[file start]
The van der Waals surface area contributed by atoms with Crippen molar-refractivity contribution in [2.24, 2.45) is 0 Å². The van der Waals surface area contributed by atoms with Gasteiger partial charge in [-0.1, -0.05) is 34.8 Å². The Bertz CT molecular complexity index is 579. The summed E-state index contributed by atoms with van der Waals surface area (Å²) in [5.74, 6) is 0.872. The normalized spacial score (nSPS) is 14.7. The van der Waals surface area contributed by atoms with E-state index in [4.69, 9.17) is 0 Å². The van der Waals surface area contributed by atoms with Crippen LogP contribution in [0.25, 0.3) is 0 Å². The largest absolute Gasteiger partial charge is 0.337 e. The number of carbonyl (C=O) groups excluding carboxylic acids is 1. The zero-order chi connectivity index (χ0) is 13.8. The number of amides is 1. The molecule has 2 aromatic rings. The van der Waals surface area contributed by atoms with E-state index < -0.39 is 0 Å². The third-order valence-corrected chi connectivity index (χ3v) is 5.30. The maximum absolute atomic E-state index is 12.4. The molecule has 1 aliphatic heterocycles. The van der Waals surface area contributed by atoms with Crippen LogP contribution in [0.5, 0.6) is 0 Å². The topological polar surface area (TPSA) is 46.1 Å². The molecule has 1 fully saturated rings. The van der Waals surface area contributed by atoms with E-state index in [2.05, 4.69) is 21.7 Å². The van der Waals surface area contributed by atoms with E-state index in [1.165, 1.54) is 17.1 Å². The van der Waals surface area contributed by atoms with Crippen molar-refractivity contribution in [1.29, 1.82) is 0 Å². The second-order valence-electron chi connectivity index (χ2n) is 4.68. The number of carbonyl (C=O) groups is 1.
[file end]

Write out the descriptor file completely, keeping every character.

The van der Waals surface area contributed by atoms with Crippen molar-refractivity contribution in [2.24, 2.45) is 0 Å². The van der Waals surface area contributed by atoms with Gasteiger partial charge in [-0.1, -0.05) is 34.8 Å². The Bertz CT molecular complexity index is 579. The summed E-state index contributed by atoms with van der Waals surface area (Å²) in [5.74, 6) is 0.872. The normalized spacial score (nSPS) is 14.7. The van der Waals surface area contributed by atoms with E-state index in [4.69, 9.17) is 0 Å². The van der Waals surface area contributed by atoms with Crippen LogP contribution in [0.25, 0.3) is 0 Å². The largest absolute Gasteiger partial charge is 0.337 e. The number of carbonyl (C=O) groups excluding carboxylic acids is 1. The zero-order chi connectivity index (χ0) is 13.8. The number of amides is 1. The molecule has 2 aromatic rings. The van der Waals surface area contributed by atoms with E-state index < -0.39 is 0 Å². The third-order valence-corrected chi connectivity index (χ3v) is 5.30. The maximum absolute atomic E-state index is 12.4. The molecule has 1 aliphatic heterocycles. The van der Waals surface area contributed by atoms with Crippen LogP contribution in [0.5, 0.6) is 0 Å². The topological polar surface area (TPSA) is 46.1 Å². The molecule has 1 fully saturated rings. The van der Waals surface area contributed by atoms with E-state index in [2.05, 4.69) is 21.7 Å². The van der Waals surface area contributed by atoms with E-state index in [1.165, 1.54) is 17.1 Å². The van der Waals surface area contributed by atoms with Crippen molar-refractivity contribution in [1.29, 1.82) is 0 Å². The second-order valence-electron chi connectivity index (χ2n) is 4.68. The number of carbonyl (C=O) groups is 1.